Review: Prospect.2's opening day



The Music Box, or Dithyrambalina, on Piety Street.

Prospect.1 is a hard act to follow. It was big, sometimes gaudy, sometimes subtle, but always substantial and very expensive, with cost overruns exceeding $1 million. Prospect.2 is more modest — its 27-artist roster is one-third the size of P.1’s — and its exhibitions are less extravagant. It was hard to get any sense of what it would look like from its eclectic mix of featured artists slated for a constantly changing list of venues, but now that the expo is open it can truthfully be said that former director Dan Cameron has again pulled a rabbit out of his hat. It’s not knock-your-socks-off impressive like P.1, but it is a very intriguing expo with an intimate quality perhaps more appropriate for these financially constrained times. What makes it work is Cameron’s intuitive genius for weaving the art with various parts of the city in ways that can be unexpected or occasionally even epiphanous. I’m not big on Sophie Calle, whose word and image narratives can be repetitious, but her tiny text panels at the 1850 House in the Pontalba are refreshingly subversive in that setting. Similarly, William Eggleston’s rarely seen black-and-white portraits work well with his bizarre 1974 Stranded in Canton video vignettes of crazed Southerners — like a Hunter S. Thompson take on William Faulkner — at the Old U.S. Mint, where they somehow complement An-My Le’s delicate photographs of Vietnamese communities in the Mekong Delta and eastern New Orleans.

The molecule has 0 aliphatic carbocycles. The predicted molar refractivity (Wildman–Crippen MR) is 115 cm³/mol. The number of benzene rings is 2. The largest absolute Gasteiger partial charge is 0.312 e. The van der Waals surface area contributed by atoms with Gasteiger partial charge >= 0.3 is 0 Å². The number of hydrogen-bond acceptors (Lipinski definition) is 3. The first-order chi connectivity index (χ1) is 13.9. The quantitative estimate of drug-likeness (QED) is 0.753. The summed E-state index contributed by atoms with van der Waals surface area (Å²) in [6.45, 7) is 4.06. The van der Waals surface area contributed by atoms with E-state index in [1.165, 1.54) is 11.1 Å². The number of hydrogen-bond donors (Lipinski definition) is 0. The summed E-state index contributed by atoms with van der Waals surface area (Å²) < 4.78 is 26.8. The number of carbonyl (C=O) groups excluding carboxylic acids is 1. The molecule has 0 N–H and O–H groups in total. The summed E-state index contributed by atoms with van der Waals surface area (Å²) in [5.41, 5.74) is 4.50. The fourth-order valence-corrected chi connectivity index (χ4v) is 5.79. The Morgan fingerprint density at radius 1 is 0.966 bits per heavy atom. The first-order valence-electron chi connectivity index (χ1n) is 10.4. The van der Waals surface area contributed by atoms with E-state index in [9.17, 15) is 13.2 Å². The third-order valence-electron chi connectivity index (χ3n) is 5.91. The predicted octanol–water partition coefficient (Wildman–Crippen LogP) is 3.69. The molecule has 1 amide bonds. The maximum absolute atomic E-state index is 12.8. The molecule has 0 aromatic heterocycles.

Like its predecessor, Prospect.2 seems to have brought out the best in some elements of our burgeoning community of emerging artists. The most spectacular single thing I saw on P.2’s opening Saturday was at a satellite facility, at the 9 p.m. performance of New Orleans Airlift’s Music Box installation of musical shanties (pictured), fanciful huts constructed from salvaged house parts as electronic and acoustic musical instruments. Curated by Delaney Martin, Swoon and Theo Eliezer, and conducted by maestro Quintron, it fulfilled art’s original function as an expression of metaphysical magic. It was truly unforgettable.

Through Jan. 29, 2012
Various venues, 756-6438

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